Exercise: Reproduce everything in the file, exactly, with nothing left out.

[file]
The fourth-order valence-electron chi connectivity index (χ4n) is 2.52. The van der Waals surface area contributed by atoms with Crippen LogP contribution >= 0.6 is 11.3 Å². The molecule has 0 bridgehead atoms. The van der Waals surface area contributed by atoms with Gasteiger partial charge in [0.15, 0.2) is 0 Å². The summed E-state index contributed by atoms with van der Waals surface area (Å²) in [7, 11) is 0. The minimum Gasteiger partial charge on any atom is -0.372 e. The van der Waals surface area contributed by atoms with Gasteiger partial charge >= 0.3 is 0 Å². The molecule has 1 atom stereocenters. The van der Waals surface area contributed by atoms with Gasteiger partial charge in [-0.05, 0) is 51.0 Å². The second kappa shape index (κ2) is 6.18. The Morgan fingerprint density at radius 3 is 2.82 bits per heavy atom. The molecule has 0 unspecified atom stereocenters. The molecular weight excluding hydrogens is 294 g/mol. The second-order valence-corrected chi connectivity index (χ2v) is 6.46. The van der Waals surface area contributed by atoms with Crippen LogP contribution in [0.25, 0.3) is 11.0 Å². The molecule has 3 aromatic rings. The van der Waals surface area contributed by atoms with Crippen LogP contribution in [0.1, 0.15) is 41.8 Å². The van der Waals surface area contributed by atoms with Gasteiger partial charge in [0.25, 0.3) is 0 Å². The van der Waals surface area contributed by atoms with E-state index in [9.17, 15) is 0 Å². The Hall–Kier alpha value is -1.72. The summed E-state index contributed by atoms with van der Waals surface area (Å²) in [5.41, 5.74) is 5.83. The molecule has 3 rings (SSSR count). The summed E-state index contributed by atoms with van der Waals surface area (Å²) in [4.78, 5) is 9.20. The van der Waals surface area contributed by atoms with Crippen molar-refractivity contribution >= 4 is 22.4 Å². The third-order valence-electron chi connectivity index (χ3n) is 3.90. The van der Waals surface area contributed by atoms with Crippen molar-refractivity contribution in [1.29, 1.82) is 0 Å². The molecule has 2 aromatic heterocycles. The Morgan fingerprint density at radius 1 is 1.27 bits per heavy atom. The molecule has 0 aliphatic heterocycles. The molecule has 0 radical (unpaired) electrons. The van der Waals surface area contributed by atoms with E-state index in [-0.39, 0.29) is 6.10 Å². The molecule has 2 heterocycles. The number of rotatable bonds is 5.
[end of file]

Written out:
The fourth-order valence-electron chi connectivity index (χ4n) is 2.52. The van der Waals surface area contributed by atoms with Crippen LogP contribution >= 0.6 is 11.3 Å². The molecule has 0 bridgehead atoms. The van der Waals surface area contributed by atoms with Gasteiger partial charge in [0.15, 0.2) is 0 Å². The summed E-state index contributed by atoms with van der Waals surface area (Å²) in [7, 11) is 0. The minimum Gasteiger partial charge on any atom is -0.372 e. The van der Waals surface area contributed by atoms with Gasteiger partial charge >= 0.3 is 0 Å². The molecule has 1 atom stereocenters. The van der Waals surface area contributed by atoms with Gasteiger partial charge in [-0.05, 0) is 51.0 Å². The second kappa shape index (κ2) is 6.18. The Morgan fingerprint density at radius 3 is 2.82 bits per heavy atom. The molecule has 0 unspecified atom stereocenters. The molecular weight excluding hydrogens is 294 g/mol. The second-order valence-corrected chi connectivity index (χ2v) is 6.46. The van der Waals surface area contributed by atoms with Crippen LogP contribution in [0.25, 0.3) is 11.0 Å². The molecule has 3 aromatic rings. The van der Waals surface area contributed by atoms with Crippen LogP contribution in [0.1, 0.15) is 41.8 Å². The van der Waals surface area contributed by atoms with Gasteiger partial charge in [0.25, 0.3) is 0 Å². The van der Waals surface area contributed by atoms with E-state index in [9.17, 15) is 0 Å². The Hall–Kier alpha value is -1.72. The summed E-state index contributed by atoms with van der Waals surface area (Å²) in [5.41, 5.74) is 5.83. The molecule has 3 rings (SSSR count). The summed E-state index contributed by atoms with van der Waals surface area (Å²) in [4.78, 5) is 9.20. The van der Waals surface area contributed by atoms with Crippen molar-refractivity contribution >= 4 is 22.4 Å². The third-order valence-electron chi connectivity index (χ3n) is 3.90. The van der Waals surface area contributed by atoms with Crippen molar-refractivity contribution in [1.29, 1.82) is 0 Å². The molecule has 2 aromatic heterocycles. The Morgan fingerprint density at radius 1 is 1.27 bits per heavy atom. The molecule has 0 aliphatic heterocycles. The molecule has 0 radical (unpaired) electrons. The van der Waals surface area contributed by atoms with E-state index in [-0.39, 0.29) is 6.10 Å². The molecule has 2 heterocycles. The number of rotatable bonds is 5.